Two years after the Pedestrian Safety Task Force formed to devise a plan to meet the ambitious targets for reducing injuries set by former Mayor Gavin Newsom, the SF Municipal Transportation Agency has released its Draft Pedestrian Strategy [PDF]. The document serves as a rough guide for how the city can re-engineer streets and target traffic enforcement to make walking safer in the coming years.
Advocates say the goals are on par with the targets set forth by cities like Chicago and New York, who have recently set the bar with their own pedestrian safety plans. But implementing the infrastructure called for in the plan will require leadership from Mayor Ed Lee and other elected officials, who must increase the abysmal level of funding dedicated to pedestrian safety projects, as well as a diligent effort by city agencies to get the most out of their budgets by integrating pedestrian improvements into transit and road re-paving projects.
“We’re very pleased with the central ambitious commitment set out in the Pedestrian Strategy: to fix five miles of streets per year,” said Walk SF Executive Director Elizabeth Stampe, who praised the plan for taking “a big step forward with clear metrics and timelines. With these, it creates accountability. Walk SF and its members will be monitoring the implementation of the plan closely.”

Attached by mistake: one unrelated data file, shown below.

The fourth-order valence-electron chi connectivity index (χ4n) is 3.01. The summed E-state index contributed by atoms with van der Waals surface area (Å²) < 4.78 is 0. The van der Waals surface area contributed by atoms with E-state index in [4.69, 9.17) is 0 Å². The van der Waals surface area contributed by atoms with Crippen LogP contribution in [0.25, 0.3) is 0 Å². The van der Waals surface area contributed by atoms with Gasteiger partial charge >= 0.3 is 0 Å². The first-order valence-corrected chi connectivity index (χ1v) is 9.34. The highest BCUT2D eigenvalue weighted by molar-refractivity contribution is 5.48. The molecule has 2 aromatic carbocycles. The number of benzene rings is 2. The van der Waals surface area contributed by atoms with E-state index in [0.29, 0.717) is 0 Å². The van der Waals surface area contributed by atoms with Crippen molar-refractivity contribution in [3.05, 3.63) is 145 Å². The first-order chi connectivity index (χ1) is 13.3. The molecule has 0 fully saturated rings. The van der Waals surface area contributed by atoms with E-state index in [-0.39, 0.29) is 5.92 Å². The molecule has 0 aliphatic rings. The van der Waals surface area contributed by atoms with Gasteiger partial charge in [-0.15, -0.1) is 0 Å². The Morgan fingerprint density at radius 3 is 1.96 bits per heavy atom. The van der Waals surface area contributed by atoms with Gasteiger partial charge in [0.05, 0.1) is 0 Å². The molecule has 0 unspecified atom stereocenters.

“The mayor’s goal is to cut injuries in half,” added Stampe. “To succeed will take political will and funding. The SFMTA’s Strategic Plan states that ‘infrastructure support for walking is cost-effective,’ but over and over again [at the SFMTA board meeting this week] we heard how little we’re spending on pedestrian improvements.”
As Streetsblog has reported, two to three pedestrians are injured in San Francisco every day. In addition to the human toll, this costs the city an estimated $76 million per year, much of that in health care costs paid for out of public funds. Two pedestrians have been killed in January alone. Last year, 19 pedestrians died in traffic, and 17 were killed in 2011. Overall, roughly 800 to 900 pedestrians are hit by cars in the city every year.
“When comparing ourselves to other major U.S. cities, many look towards San Francisco as being on the leading edge of progressive transportation,” said Paul Supawanich, a transportation planner at Nelson/Nygaard and former chair of the SF Pedestrian Safety Advisory Committee. “However, in the arena of pedestrian safety, places like New York and Chicago were setting the standard, we were behind. While it’s taken longer to produce than many had expected, the Pedestrian Safety Task Force has produced a great vision, and one that provides meaningful and tangible steps towards reducing pedestrian injuries and fatalities.”